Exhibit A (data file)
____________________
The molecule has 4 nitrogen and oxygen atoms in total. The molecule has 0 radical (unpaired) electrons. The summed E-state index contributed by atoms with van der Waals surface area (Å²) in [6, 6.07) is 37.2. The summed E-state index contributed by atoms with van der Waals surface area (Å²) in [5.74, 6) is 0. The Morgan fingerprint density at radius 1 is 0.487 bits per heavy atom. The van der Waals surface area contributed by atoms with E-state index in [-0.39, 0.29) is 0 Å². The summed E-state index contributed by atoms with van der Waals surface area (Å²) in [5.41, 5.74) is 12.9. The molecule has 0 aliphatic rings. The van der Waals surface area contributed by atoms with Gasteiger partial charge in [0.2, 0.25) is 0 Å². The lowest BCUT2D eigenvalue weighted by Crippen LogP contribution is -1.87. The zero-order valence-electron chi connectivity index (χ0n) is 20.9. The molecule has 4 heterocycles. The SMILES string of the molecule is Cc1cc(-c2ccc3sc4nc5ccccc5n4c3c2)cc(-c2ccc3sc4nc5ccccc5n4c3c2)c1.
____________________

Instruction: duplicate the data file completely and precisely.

The molecule has 4 nitrogen and oxygen atoms in total. The molecule has 0 radical (unpaired) electrons. The summed E-state index contributed by atoms with van der Waals surface area (Å²) in [6, 6.07) is 37.2. The summed E-state index contributed by atoms with van der Waals surface area (Å²) in [5.74, 6) is 0. The Morgan fingerprint density at radius 1 is 0.487 bits per heavy atom. The van der Waals surface area contributed by atoms with E-state index in [-0.39, 0.29) is 0 Å². The summed E-state index contributed by atoms with van der Waals surface area (Å²) in [5.41, 5.74) is 12.9. The molecule has 0 aliphatic rings. The van der Waals surface area contributed by atoms with Gasteiger partial charge in [0.2, 0.25) is 0 Å². The lowest BCUT2D eigenvalue weighted by Crippen LogP contribution is -1.87. The zero-order valence-electron chi connectivity index (χ0n) is 20.9. The molecule has 4 heterocycles. The SMILES string of the molecule is Cc1cc(-c2ccc3sc4nc5ccccc5n4c3c2)cc(-c2ccc3sc4nc5ccccc5n4c3c2)c1.